While blogger Dave Choate is on vacation, we’ll be digging up some gems from PointBlank’s past. Today’s post is from Scott Rowland, former Senior Professional Development Manager at Direct Capital.
Having been in the training profession for nearly 20 years, one thing is common: bigger companies and corporations have the means to provide quality training to employees, whereas most small businesses with less than 50 employees do not.
I’ve never met a business owner that does not want to invest in the quality of his/her employees, not only to improve the employee but also because they believe firmly that better employees mean a better business. The real issue is how to provide good quality training to a small workforce with minimal time and expense. Here are three inexpensive options for use in your small business:
If your company has computers, there are many providers of online training (called e-learning) out there. Prices range from pretty cheap ($20-$50) to pretty steep ($500+), depending on the topic and how long it takes. Good places to start looking include the site for the American Society for Training and Development (www.astd.org), Training Magazine (www.trainingmag.com), and Business Week (www.businessweek.com).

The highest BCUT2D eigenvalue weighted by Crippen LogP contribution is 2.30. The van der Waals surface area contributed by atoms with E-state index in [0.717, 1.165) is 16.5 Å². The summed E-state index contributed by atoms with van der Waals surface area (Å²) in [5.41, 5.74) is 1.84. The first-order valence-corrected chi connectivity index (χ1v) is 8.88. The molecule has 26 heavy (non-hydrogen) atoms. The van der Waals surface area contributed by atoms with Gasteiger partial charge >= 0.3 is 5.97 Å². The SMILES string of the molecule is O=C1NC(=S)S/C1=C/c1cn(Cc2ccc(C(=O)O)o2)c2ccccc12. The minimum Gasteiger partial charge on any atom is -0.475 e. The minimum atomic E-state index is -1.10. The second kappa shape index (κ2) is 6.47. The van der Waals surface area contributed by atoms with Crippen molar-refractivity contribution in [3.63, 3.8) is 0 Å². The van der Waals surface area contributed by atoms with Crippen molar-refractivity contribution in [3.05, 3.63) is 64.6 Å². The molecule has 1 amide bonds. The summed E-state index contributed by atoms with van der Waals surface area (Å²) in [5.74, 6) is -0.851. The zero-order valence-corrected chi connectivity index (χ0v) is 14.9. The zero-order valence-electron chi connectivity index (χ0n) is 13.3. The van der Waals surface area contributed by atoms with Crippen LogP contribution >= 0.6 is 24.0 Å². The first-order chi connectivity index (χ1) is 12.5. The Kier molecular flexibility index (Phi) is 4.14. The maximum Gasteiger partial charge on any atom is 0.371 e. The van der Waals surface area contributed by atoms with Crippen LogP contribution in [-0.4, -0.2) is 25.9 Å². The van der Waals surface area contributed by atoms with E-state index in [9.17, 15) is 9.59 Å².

Another option for inexpensive training may be found from resources in your area. Some Chambers of Commerce offer training to members, and many colleges and universities that have a management or business school offer training courses as well, particularly training on business and leadership. In addition, in this economy you may find corporate trainers that have been laid off and are looking to provide training on a contract basis. Check the classifieds and see what you can find. You could also check a business networking site such as LinkedIn (www.linkedin.com). Try using the Groups tool to search for trainers in your area.
Leverage your network
While you may not have the employees or resources to host a professional training on your own, you may be able to team up with several fellow business owners in your area to offer something. For example, here at Direct Capital we have encouraged our sales representatives to talk to their customers about training needs.
But why bother?
It takes time and money, right? Determine the outcome you want to achieve before you go looking for training. Do you want to see a 10% increase in sales over the next 3 months? Or do you want a benchmark on your customer satisfaction? What would that mean to your business? By knowing in advance exactly what you want to achieve, you narrow your focus and the search becomes much easier. Look around a little, and you’d be surprised to find that there are more resources available to small businesses today than there ever have been.
If you are interested in training for your business on virtually any topic, drop us a line so we can determine how we can help. At Direct Capital, we believe that when your business is thriving, we thrive also. And when your business is ready to get financing, we’re here for that as well.
Photo credit to arte ram at http://www.sxc.hu/photo/1314697